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Sermon delivered at St Paul's Cathedral on December 25, 2005

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Christmas 2005

Sermon preached by

The Rev. Ethan Cole

December 25, 2005

Why is Christmas such an important feast of the Christian year? It is a good time to ward off the powers of wintry darkness by gathering together family and friends for a cheerful celebration that at last the days are finally getting longer. It is as good a time as any to show our affection for those we love with the exchange of gifts carefully chosen to delight those to whom they are given. In a time of year when cold and darkness and gloom are so prevalent it is good to sing cheery songs and eat comfortable and delicious foods and drinks that gladden our hearts. It is a good time of year to be inspired to charity by the lonely and less fortunate who will not have these delights that the fortunate among us do and some of us are inspired to charity by the approaching end of the fiscal year. These are the trappings around our Christmas celebration here, but I think they are incidental-not the heart of it.

In the Southern Hemisphere it is the height of summer, and days are beginning to shorten. Many who live on two dollars a day cannot exchange gifts in a flurry as many of us do. "Jingle Bells" feels a bit out of place in 90-degree weather. Turkeys and many other of our familiar foods are hard to come by in much of the world. Despite all this it is still Christmas and the churches are as packed as they are here-in many places more so!

What then is at the heart of this festival that stirs celebration in our hearts whether we are Christians in Buffalo or Christians in Sub-Saharan Africa? What so fires our religious imagination about this night?

Of course the story itself is so powerful. I am struck and deeply touched every time I hear Linus van Pelt from the "Charlie Brown Christmas" recite the famous words from Luke's Gospel:

And there were in the same country shepherds abiding in the field, keeping watch over their flock by night. And, lo, the angel of the Lord came upon them, and the glory of the Lord shone round about them: and they were sore afraid. And the angel said unto them, Fear not, for behold, I bring you good tidings of great joy, which shall be to all people. For unto you is born this day in the city of David a Savior, which is Christ the Lord. And this shall be a sign unto you; Ye shall find the babe wrapped in swaddling clothes, lying in a manger. And suddenly there was with the angel a multitude of the heavenly host praising God and saying, Glory to God in the highest, and on earth peace, good will toward men.

The angelic song of praise is one of the most beautiful and moving hymns in all of scripture. After all the words of doom that we have heard from the prophets, after all the threats of divine wrath and indignation at the sorry state that humanity has gotten itself. Even though the prophet says: he is like a refiners fire and who can stand when he appears? We are still standing. The angelic song is one of great comfort: God's desire for humanity is peace, and his dealings with us are full of gracious good will.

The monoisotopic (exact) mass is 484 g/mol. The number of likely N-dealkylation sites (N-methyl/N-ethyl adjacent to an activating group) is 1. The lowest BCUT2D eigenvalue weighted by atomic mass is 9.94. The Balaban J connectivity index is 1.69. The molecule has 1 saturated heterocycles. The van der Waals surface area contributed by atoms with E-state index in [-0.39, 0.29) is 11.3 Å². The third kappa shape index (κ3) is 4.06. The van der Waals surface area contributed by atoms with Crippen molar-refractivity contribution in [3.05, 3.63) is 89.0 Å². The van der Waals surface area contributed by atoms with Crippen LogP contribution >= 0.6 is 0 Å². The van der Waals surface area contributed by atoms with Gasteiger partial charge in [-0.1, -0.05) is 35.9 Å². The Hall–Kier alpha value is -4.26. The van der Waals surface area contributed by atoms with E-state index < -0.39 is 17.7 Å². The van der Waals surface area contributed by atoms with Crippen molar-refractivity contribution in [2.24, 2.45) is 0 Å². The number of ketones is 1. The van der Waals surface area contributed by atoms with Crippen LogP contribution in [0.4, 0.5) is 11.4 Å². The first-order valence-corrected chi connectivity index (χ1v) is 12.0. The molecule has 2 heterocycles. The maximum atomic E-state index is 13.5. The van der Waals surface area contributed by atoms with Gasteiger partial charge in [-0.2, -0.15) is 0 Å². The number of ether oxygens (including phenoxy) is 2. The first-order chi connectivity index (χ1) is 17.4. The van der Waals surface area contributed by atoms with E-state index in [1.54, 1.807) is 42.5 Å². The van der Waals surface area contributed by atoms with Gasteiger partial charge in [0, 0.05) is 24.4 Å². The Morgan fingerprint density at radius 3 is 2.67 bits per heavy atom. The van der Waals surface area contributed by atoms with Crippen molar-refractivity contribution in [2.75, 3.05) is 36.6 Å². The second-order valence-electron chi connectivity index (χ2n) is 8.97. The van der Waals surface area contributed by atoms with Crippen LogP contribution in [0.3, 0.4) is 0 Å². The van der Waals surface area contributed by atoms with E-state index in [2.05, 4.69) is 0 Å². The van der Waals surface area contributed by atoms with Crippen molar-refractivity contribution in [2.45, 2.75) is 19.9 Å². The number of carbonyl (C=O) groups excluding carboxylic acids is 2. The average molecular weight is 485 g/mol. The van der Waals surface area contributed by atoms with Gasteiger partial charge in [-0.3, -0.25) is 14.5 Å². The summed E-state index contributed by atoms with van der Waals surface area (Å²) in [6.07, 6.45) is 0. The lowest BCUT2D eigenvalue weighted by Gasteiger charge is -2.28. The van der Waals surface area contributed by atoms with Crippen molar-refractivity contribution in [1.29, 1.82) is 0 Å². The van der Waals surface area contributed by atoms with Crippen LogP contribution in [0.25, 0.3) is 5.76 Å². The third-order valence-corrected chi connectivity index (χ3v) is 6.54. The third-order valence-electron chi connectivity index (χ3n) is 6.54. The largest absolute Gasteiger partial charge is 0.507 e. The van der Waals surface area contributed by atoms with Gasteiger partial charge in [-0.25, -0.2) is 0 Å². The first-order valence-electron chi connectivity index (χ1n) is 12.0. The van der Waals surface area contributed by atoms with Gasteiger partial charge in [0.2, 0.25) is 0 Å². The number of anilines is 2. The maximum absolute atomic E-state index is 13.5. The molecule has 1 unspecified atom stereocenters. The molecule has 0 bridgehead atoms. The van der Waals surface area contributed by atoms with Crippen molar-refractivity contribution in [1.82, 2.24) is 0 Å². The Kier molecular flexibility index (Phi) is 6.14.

Yet the story is compelling for more reasons than its great comfort. It is compelling because the sign of God's favor toward us is so strange-not at all what we would have expected. The sign of God's favor is not a mighty righteous but merciful King who will set all earthly wrongs to right. The sign of God's favor is an infant of obviously low means because his resting place is a cow's feeding trough. Yet an angelic multitude has declared it to be so. So we like Mary keep all these things and ponder them in our hearts. The meaning of Christ's lowly birth is not immediately evident, but it invites us to reflection and contemplation of a mystery that will unfold over the course of Jesus' ministry and teaching and finally in his death, resurrection and ascension.

But it was another gospel passage we heard proclaimed tonight with great solemnity, a passage that says nothing of infants or angels. St. John the Evangelist unfolds the mystery of the Incarnation beneath the mystery of the Nativity. John's gospel was the last gospel written. Christians had had years to reflect on the theological meaning of what happened at Bethlehem before St. John put pen to paper. John wrote with great poetical beauty the great Truth about that night in a stable outside of Bethlehem.

Logos, which we translate simply as "Word" in English, but which is in fact a deeply rich and nuanced word in Greek, whose range of meaning encompasses, reason, logic, speech, rationality, and indeed, the governing principle by which all things are ordered-this Logos who has dwelt with God from the beginning, from before the beginning-this Logos who is himself also God-this Logos who is the very voice and speech of the Father proclaiming, "Let there be light"-this Logos through whom all things were made, and thereby all things that are bear his mark-this Logos became flesh and dwelt among us.